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Syncrowave 350LX AC Issue

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  • Syncrowave 350LX AC Issue

    I purchased a used 350LX from a manufacturing plant that upgraded (supposedly working good when removed from production). I've been getting it running in my shop, and ran into a problem. On DC, it welds very well on steel. I did a few tests, with different settings, etc., getting a feel for the machine, and it worked well.

    Then, I switched to AC to test on some aluminum, and that's where the issues arose. Test pieces are 3/16" 6061 plate. Tungsten is a red band 3/32" dia. The torch is a Weldcraft 17, and is known good as I've used it a lot on my Syncrowave 200. I started with a pointed tip on my tungsten, and it's balled nicely in playing with it.

    The first symptom is that I am having no arc stability at all. If I up the current to >150A, I can force enough heat into the part to start a puddle, but it's affecting a large area (probably nickel size or bigger). Changing the balance all the way toward penetration helps, but not enough to actually weld with it.

    The second symptom is that I'm getting a white oxidation around the weld area. Using pure argon, and the flow is set at about 25, and I trust the reg/flow meter as I moved them from my working Syncrowave 200.

    The third symptom is that I think it's putting too much heat back into the tungsten. If it do a fairly short test, the tungsten is red hot...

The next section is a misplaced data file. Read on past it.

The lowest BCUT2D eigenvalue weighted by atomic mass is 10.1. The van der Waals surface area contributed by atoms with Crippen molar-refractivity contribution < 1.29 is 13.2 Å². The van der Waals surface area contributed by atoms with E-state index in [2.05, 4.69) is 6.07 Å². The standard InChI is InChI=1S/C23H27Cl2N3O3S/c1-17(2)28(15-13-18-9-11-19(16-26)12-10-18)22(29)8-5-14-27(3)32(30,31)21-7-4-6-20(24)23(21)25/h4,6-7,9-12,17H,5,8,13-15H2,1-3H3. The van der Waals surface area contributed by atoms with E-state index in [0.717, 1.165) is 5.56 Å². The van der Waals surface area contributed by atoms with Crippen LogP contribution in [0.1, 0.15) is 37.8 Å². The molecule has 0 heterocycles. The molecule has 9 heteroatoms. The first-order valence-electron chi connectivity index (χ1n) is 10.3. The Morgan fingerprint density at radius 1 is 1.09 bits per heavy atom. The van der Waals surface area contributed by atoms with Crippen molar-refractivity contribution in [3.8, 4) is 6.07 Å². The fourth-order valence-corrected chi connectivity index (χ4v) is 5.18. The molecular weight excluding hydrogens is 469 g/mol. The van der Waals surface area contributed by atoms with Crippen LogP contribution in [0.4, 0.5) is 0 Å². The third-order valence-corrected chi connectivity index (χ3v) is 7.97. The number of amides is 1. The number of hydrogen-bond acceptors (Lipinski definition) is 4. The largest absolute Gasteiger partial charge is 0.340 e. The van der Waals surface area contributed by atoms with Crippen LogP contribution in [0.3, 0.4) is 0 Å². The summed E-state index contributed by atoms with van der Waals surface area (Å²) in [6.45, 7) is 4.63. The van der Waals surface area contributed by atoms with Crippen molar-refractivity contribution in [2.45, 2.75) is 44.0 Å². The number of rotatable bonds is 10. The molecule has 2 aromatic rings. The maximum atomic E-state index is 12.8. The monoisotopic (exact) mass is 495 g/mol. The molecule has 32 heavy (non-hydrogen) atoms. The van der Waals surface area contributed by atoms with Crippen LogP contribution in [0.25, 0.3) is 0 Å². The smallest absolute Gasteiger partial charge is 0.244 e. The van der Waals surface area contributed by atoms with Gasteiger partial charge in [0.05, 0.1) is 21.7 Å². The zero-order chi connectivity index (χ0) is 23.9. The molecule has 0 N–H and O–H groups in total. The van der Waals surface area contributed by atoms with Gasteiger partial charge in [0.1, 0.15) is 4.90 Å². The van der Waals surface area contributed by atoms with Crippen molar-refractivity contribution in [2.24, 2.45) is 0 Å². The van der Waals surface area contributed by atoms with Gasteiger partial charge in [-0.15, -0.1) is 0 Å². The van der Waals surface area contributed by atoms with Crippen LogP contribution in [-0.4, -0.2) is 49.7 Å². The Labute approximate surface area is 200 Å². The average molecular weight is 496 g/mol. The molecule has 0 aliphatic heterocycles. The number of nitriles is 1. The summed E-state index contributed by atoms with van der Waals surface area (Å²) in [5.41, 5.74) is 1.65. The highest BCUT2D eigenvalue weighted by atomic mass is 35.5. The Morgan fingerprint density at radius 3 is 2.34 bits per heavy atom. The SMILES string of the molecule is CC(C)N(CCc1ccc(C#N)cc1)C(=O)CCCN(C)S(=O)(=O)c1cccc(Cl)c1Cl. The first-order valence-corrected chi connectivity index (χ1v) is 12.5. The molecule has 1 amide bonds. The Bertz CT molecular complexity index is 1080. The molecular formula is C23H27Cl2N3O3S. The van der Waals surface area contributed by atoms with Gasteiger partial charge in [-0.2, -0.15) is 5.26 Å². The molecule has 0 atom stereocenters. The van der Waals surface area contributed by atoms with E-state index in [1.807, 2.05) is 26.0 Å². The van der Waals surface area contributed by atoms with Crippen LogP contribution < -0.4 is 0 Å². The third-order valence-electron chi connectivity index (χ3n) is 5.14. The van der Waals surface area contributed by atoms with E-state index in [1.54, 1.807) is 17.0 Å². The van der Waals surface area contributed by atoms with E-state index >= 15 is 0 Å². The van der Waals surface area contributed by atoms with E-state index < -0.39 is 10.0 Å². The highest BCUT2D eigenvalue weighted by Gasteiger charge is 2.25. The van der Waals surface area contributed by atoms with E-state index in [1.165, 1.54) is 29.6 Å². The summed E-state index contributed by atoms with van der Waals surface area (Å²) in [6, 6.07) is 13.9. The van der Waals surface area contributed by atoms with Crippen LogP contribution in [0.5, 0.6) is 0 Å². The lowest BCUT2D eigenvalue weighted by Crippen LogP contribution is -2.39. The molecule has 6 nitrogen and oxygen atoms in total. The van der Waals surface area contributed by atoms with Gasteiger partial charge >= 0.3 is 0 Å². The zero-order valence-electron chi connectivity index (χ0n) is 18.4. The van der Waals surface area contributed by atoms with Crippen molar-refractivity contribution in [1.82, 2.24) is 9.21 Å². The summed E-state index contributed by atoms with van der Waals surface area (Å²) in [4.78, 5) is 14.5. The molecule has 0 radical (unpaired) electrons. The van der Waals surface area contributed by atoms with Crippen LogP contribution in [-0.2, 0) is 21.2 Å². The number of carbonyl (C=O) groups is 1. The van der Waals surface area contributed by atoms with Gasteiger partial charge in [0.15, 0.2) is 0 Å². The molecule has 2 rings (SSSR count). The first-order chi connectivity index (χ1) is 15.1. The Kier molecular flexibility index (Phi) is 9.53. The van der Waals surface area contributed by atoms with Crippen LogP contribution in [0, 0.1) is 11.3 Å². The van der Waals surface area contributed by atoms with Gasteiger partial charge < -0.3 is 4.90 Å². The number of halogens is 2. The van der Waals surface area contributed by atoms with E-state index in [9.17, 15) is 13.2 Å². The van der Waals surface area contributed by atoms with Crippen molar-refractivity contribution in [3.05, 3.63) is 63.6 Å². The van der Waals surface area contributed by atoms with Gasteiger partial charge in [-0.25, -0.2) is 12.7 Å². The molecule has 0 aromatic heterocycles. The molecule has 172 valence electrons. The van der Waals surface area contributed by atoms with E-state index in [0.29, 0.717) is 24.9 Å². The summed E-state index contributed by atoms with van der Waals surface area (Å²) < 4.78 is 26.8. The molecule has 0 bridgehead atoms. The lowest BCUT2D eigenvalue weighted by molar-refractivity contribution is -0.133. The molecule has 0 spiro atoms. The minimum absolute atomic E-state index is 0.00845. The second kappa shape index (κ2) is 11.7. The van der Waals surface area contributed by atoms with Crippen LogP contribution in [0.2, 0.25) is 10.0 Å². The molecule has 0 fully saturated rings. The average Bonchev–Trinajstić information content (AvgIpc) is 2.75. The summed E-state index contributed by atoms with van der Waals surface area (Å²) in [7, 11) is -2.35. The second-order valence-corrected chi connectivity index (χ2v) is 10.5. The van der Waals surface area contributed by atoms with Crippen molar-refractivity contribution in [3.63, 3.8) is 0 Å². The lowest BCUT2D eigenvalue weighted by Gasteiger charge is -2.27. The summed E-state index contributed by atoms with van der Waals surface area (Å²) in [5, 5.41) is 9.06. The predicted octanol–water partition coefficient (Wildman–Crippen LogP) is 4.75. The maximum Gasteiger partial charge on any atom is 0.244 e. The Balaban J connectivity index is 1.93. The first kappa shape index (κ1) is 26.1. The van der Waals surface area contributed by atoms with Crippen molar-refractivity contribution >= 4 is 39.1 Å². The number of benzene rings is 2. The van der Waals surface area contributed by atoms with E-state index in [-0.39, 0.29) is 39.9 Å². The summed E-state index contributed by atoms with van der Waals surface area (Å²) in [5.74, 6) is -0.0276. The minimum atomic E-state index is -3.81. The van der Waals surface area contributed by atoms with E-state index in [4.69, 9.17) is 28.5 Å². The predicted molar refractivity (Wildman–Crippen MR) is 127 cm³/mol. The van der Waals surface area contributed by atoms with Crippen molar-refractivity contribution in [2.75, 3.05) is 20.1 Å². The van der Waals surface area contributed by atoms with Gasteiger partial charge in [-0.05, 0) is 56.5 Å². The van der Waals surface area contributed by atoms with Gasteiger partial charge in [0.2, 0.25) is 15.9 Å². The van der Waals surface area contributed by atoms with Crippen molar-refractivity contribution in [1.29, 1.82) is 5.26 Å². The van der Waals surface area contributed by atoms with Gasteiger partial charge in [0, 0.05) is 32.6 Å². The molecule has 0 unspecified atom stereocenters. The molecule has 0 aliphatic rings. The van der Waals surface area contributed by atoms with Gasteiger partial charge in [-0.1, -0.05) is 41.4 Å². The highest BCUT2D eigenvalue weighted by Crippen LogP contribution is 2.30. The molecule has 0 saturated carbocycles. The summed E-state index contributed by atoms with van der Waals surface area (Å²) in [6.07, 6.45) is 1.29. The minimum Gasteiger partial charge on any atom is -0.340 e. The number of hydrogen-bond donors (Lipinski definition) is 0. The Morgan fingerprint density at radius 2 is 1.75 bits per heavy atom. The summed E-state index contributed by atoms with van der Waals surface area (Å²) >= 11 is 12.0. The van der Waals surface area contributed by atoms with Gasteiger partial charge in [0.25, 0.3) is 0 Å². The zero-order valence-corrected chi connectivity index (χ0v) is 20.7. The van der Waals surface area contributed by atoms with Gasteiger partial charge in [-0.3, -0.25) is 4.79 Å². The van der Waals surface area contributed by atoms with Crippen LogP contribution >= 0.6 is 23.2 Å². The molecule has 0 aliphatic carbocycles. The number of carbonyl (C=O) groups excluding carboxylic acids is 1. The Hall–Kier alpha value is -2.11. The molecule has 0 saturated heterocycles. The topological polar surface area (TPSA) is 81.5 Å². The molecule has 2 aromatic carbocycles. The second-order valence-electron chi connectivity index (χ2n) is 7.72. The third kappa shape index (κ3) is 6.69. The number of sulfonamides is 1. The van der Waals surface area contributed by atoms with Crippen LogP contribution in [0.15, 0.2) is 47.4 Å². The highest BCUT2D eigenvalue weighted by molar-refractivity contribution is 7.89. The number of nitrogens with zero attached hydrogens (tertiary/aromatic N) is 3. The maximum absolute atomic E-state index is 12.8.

The fourth symptom is that it occasionally shocks the heck out of me through the welding table while testing it.

    I'm assuming that I have some sort of issue with the high frequency system, but I need a little help / direction for where to head.

    Thanks,

    Danny

  • #2
    No one has any ideas?

    Danny

    Comment


    • #3
      Bad work connection, bad ground. You have to earth ground the machine. My 200 that I just sold would knock the tar out of me at unsuspecting times causing knee jerk reaction and a few choice words. Grounded the machine to the conduits, grounded the conduits, problem solved. This ground is completely separate from the green lead in your power cord to your breaker box. As far as the welding problem I couldn't help you unless I saw what exactly what's going on.

      Comment


      • #4
        Red band tungsten is Thoriated......not good for aluminium. (plus its slightly radioactive)
        You need pure tungsten and ball the tip, or 2% ceriated and use a long taper.

        Comment


        • #5
          He's using pure tungsten. I have gotten away from pure tungsten and have been using lanthanum (spelling) with good results on aluminum. Its a good all around tungsten. Only fault I have with it that it won't break clean. It seems like it bends.

          Comment


          • #6
            do yourself a favor- call Miller !

            Sorry, I have read so many posts where you can tell or at least it looks like people askin for help haven't even made the first step

            download owners manual
            get your serial # and stock # off the machine

            and call Miller Tech Support Line 920-734-9821
            (once again make sure you request someone specialized in your welding machine division example.. wire feed, tig, stick, engine driven)